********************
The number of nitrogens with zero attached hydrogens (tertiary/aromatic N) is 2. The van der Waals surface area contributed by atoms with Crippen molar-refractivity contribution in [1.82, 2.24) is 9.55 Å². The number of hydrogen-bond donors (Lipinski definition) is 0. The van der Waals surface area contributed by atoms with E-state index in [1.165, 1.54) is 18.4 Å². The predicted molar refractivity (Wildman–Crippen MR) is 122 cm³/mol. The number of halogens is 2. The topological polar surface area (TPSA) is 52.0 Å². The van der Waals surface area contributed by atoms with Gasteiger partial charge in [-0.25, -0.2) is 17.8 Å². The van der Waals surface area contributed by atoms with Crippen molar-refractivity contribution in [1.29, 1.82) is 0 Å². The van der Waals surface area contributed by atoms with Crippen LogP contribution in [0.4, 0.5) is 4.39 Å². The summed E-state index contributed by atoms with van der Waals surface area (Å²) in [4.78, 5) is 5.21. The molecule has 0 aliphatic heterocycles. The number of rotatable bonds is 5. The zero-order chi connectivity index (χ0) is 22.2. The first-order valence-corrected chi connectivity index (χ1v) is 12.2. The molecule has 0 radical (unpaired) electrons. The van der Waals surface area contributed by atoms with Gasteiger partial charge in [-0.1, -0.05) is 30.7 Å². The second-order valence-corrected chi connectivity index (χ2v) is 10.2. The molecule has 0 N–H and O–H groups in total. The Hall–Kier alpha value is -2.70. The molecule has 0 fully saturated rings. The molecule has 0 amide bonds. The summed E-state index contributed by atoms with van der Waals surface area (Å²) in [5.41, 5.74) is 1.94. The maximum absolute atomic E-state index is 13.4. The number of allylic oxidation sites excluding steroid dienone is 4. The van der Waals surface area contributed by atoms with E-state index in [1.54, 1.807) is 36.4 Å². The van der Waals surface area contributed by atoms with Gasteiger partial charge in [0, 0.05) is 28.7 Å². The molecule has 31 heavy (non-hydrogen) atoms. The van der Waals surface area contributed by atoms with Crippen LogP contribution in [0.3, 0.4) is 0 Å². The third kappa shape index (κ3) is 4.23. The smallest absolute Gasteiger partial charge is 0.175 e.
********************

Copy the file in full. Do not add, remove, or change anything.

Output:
The number of nitrogens with zero attached hydrogens (tertiary/aromatic N) is 2. The van der Waals surface area contributed by atoms with Crippen molar-refractivity contribution in [1.82, 2.24) is 9.55 Å². The number of hydrogen-bond donors (Lipinski definition) is 0. The van der Waals surface area contributed by atoms with E-state index in [1.165, 1.54) is 18.4 Å². The predicted molar refractivity (Wildman–Crippen MR) is 122 cm³/mol. The number of halogens is 2. The topological polar surface area (TPSA) is 52.0 Å². The van der Waals surface area contributed by atoms with Gasteiger partial charge in [-0.25, -0.2) is 17.8 Å². The van der Waals surface area contributed by atoms with Crippen molar-refractivity contribution in [1.29, 1.82) is 0 Å². The van der Waals surface area contributed by atoms with Crippen LogP contribution in [0.4, 0.5) is 4.39 Å². The summed E-state index contributed by atoms with van der Waals surface area (Å²) in [4.78, 5) is 5.21. The molecule has 0 aliphatic heterocycles. The number of rotatable bonds is 5. The zero-order chi connectivity index (χ0) is 22.2. The first-order valence-corrected chi connectivity index (χ1v) is 12.2. The molecule has 0 radical (unpaired) electrons. The van der Waals surface area contributed by atoms with Gasteiger partial charge in [-0.1, -0.05) is 30.7 Å². The second-order valence-corrected chi connectivity index (χ2v) is 10.2. The molecule has 0 N–H and O–H groups in total. The Hall–Kier alpha value is -2.70. The molecule has 0 fully saturated rings. The molecule has 0 amide bonds. The summed E-state index contributed by atoms with van der Waals surface area (Å²) in [5.41, 5.74) is 1.94. The maximum absolute atomic E-state index is 13.4. The number of allylic oxidation sites excluding steroid dienone is 4. The van der Waals surface area contributed by atoms with E-state index in [1.54, 1.807) is 36.4 Å². The van der Waals surface area contributed by atoms with Gasteiger partial charge in [0, 0.05) is 28.7 Å². The molecule has 31 heavy (non-hydrogen) atoms. The van der Waals surface area contributed by atoms with Crippen LogP contribution in [0.3, 0.4) is 0 Å². The third kappa shape index (κ3) is 4.23. The smallest absolute Gasteiger partial charge is 0.175 e.